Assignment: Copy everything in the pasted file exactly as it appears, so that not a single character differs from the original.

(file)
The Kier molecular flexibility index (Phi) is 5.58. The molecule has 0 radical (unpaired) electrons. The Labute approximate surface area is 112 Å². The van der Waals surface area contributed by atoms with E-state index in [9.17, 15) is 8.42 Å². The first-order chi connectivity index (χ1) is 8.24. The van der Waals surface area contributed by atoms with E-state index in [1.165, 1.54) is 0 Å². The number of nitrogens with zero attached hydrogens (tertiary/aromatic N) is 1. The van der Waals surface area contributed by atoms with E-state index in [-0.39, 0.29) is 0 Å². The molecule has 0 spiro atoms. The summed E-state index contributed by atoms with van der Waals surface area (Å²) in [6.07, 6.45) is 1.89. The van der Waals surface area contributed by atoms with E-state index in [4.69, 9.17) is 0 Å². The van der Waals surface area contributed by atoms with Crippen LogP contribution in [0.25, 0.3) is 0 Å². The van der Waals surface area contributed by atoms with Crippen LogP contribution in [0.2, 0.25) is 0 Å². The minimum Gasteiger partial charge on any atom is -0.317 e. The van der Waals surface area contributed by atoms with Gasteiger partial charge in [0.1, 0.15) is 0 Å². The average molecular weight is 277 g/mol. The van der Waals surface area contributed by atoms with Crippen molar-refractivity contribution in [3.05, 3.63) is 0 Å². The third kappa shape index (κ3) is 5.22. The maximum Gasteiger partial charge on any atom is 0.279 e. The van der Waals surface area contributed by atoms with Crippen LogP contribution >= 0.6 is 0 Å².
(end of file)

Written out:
The Kier molecular flexibility index (Phi) is 5.58. The molecule has 0 radical (unpaired) electrons. The Labute approximate surface area is 112 Å². The van der Waals surface area contributed by atoms with E-state index in [9.17, 15) is 8.42 Å². The first-order chi connectivity index (χ1) is 8.24. The van der Waals surface area contributed by atoms with E-state index in [1.165, 1.54) is 0 Å². The number of nitrogens with zero attached hydrogens (tertiary/aromatic N) is 1. The van der Waals surface area contributed by atoms with E-state index in [-0.39, 0.29) is 0 Å². The molecule has 0 spiro atoms. The summed E-state index contributed by atoms with van der Waals surface area (Å²) in [6.07, 6.45) is 1.89. The van der Waals surface area contributed by atoms with E-state index in [4.69, 9.17) is 0 Å². The van der Waals surface area contributed by atoms with Crippen LogP contribution in [0.25, 0.3) is 0 Å². The van der Waals surface area contributed by atoms with Crippen LogP contribution in [0.2, 0.25) is 0 Å². The minimum Gasteiger partial charge on any atom is -0.317 e. The van der Waals surface area contributed by atoms with Gasteiger partial charge in [0.1, 0.15) is 0 Å². The average molecular weight is 277 g/mol. The van der Waals surface area contributed by atoms with Crippen molar-refractivity contribution in [3.05, 3.63) is 0 Å². The third kappa shape index (κ3) is 5.22. The maximum Gasteiger partial charge on any atom is 0.279 e. The van der Waals surface area contributed by atoms with Crippen LogP contribution >= 0.6 is 0 Å².